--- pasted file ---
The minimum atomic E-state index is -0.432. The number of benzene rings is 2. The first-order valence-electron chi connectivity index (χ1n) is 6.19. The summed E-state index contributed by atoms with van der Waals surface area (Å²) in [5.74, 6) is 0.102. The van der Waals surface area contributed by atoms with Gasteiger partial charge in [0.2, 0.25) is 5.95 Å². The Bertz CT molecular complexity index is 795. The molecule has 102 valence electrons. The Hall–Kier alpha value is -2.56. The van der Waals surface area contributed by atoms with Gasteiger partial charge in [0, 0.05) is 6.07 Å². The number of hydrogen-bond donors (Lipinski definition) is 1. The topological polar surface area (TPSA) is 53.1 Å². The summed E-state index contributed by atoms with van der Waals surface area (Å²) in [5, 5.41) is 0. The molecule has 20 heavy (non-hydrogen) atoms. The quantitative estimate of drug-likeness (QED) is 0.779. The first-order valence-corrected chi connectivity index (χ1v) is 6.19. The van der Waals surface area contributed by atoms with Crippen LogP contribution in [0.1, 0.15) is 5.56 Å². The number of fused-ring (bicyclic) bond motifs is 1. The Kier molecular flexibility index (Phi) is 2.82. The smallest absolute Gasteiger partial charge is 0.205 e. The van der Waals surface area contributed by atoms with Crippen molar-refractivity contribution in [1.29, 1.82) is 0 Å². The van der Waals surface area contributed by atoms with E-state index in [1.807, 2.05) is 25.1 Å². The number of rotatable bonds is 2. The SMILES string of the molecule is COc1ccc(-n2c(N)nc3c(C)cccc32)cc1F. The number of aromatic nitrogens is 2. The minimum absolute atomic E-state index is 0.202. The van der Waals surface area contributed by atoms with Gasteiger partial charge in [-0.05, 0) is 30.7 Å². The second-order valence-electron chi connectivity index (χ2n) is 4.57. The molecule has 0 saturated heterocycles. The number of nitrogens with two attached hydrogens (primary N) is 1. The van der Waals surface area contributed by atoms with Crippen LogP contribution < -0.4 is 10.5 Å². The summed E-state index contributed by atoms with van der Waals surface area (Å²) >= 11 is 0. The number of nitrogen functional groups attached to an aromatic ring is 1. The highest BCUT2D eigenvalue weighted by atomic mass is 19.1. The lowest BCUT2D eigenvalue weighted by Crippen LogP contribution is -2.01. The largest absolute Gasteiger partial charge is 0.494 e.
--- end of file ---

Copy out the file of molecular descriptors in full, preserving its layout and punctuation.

The minimum atomic E-state index is -0.432. The number of benzene rings is 2. The first-order valence-electron chi connectivity index (χ1n) is 6.19. The summed E-state index contributed by atoms with van der Waals surface area (Å²) in [5.74, 6) is 0.102. The van der Waals surface area contributed by atoms with Gasteiger partial charge in [0.2, 0.25) is 5.95 Å². The Bertz CT molecular complexity index is 795. The molecule has 102 valence electrons. The Hall–Kier alpha value is -2.56. The van der Waals surface area contributed by atoms with Gasteiger partial charge in [0, 0.05) is 6.07 Å². The number of hydrogen-bond donors (Lipinski definition) is 1. The topological polar surface area (TPSA) is 53.1 Å². The summed E-state index contributed by atoms with van der Waals surface area (Å²) in [5, 5.41) is 0. The molecule has 20 heavy (non-hydrogen) atoms. The quantitative estimate of drug-likeness (QED) is 0.779. The first-order valence-corrected chi connectivity index (χ1v) is 6.19. The van der Waals surface area contributed by atoms with Crippen LogP contribution in [0.1, 0.15) is 5.56 Å². The number of fused-ring (bicyclic) bond motifs is 1. The Kier molecular flexibility index (Phi) is 2.82. The smallest absolute Gasteiger partial charge is 0.205 e. The van der Waals surface area contributed by atoms with Crippen molar-refractivity contribution in [1.29, 1.82) is 0 Å². The van der Waals surface area contributed by atoms with E-state index in [1.807, 2.05) is 25.1 Å². The number of rotatable bonds is 2. The SMILES string of the molecule is COc1ccc(-n2c(N)nc3c(C)cccc32)cc1F. The number of aromatic nitrogens is 2. The minimum absolute atomic E-state index is 0.202. The van der Waals surface area contributed by atoms with Gasteiger partial charge in [-0.05, 0) is 30.7 Å². The second-order valence-electron chi connectivity index (χ2n) is 4.57. The molecule has 0 saturated heterocycles. The number of nitrogens with two attached hydrogens (primary N) is 1. The van der Waals surface area contributed by atoms with Crippen LogP contribution < -0.4 is 10.5 Å². The summed E-state index contributed by atoms with van der Waals surface area (Å²) >= 11 is 0. The number of nitrogen functional groups attached to an aromatic ring is 1. The highest BCUT2D eigenvalue weighted by atomic mass is 19.1. The lowest BCUT2D eigenvalue weighted by Crippen LogP contribution is -2.01. The largest absolute Gasteiger partial charge is 0.494 e.